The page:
To our valued patients, friends and neighbours. Your health and well being is our top priority.
In order to maintain our same great service during the recent closure due to the COVID-19 pandemic, we’ve launched our online store. Click on order contacts above.
Please check your junk mail for an email from us which can direct you to our online store, and the products you need. Please note that our trusted contact lens suppliers have waived any shipping charges in wake of the pandemic and we will ship lenses direct to your door!
Please keep in mind that our office is still open and accessible to emergency eyecare visits – please don’t hesitate to contact us and we will accommodate you.
Eye Emergency includes:
– sudden loss or changes in vision
– sudden onset of flashes of light and floaters
– sudden onset of a painful eye
– painful foreign body sensation
These are the precautions we are taking at Sage Creek eye centre to ensure we remain a safe facility.
-booking any patient in a 1 hour time slot to minimize the amount of people in the office at any given time
-sanitizing any surfaced touched by staff or patients in between patients
-washing our hands before dealing with any patients
We appreciate your patience and understanding at this time, and will provide updates as the situation evolves.
Stay Healthy, Be Safe.
Your staff at Sage Creek eye centre
Eyes are important indicators of overall health, and comprehensive eye care goes beyond a prescription for glasses or contact lenses. At Sage Creek Eye Centre, we take the time to get to know you, your eye care history, and your vision needs. Our optometrist provides the expert care, advice, options, and follow up you need whether you are a new patient or an existing one. Please contact us to schedule your appointment today!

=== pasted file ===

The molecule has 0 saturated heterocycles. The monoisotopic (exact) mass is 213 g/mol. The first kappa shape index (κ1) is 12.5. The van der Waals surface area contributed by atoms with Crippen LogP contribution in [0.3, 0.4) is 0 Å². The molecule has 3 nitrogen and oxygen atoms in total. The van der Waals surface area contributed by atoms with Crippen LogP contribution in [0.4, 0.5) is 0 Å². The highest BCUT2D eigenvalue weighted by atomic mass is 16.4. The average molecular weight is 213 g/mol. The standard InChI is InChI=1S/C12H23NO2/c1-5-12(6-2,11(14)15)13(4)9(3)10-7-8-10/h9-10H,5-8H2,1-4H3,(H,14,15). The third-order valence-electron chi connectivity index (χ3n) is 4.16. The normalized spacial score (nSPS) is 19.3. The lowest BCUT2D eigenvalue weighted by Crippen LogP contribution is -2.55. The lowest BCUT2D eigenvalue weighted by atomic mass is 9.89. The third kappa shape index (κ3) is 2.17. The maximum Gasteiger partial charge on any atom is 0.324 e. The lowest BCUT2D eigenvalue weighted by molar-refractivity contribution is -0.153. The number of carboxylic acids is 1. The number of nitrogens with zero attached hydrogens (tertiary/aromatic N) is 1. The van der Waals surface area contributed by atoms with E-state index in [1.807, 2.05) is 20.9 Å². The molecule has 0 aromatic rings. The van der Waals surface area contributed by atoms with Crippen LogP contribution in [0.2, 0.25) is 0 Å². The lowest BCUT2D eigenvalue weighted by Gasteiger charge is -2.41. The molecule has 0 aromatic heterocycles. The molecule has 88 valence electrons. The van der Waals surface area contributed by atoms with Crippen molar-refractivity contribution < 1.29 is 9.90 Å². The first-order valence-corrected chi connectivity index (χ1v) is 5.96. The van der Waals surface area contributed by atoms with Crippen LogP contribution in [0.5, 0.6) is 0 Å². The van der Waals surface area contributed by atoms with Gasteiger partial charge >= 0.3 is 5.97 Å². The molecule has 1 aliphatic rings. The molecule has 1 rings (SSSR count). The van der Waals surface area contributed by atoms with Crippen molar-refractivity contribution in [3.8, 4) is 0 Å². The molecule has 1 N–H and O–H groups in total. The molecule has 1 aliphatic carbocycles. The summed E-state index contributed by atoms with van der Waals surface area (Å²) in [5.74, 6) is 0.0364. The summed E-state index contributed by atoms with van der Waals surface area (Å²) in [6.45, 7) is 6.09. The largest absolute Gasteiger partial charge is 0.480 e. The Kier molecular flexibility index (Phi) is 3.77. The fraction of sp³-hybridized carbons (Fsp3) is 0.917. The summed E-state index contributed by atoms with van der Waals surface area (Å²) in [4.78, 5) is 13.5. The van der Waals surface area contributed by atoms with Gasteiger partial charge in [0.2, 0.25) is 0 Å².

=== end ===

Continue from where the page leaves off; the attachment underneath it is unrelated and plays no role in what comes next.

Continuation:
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Dry eye disease (DED) is a multi-factorial condition that commonly causes symptoms such as irritation, burning, stinging, watery eyes or fluctuations in vision. If you have any of these symptoms, you may have dry eye disease and should be assessed by an optometrist.
Your optometrist will take a close look at the cornea, the very front surface of your eye, with a microscope and assess the tear film quantity and quality. A thorough examination of the eyelids and lashes is necessary to assess the health of the meibomian glands (the oil glands within our eyelids). Fluorescein staining is also commonly used to diagnose dry eye – this is a yellow dye that will highlight any ocular surface irregularities.
DED is most commonly caused by a deficient oily tear layer often due to a condition called blepharitis. Although there are many different types of dry eye that have different causes, the common factor in all of them is inflammation on the surface of the eyes.
Mild dry eye is most often treated with artificial tears, hot compresses, and eyelid scrubs. The optometrist will recommend one or more of these in order to come up with an individualized treatment plan depending on the cause of your dry eyes. Severe dry eye may need to be treated with prescription eyedrops, punctal plugs (plugs that close the drainage structure on the front of your eye).
Of course. Remember to drink enough water each day to ensure that you stay hydrated. Give yourself regular breaks from the computer and smart phone – when we are focused on a specific task, we tend to blink much less than we need to. Remember the 20/20/20 rule – every 20 minutes look past 20 feet for at least 20 seconds – blink a few times and you should be set to get back to what you were doing.
Sage Creek is a young, fast-growing community with lots of young families, and lots of children. Unfortunately, children don’t always know what “normal” vision is supposed to look like so they won’t know if there’s a problem. Vision is very important for learning and development of hand-eye coordination, cognitive function and motor skills.
For very young children, a dilated eye exam is strongly recommended.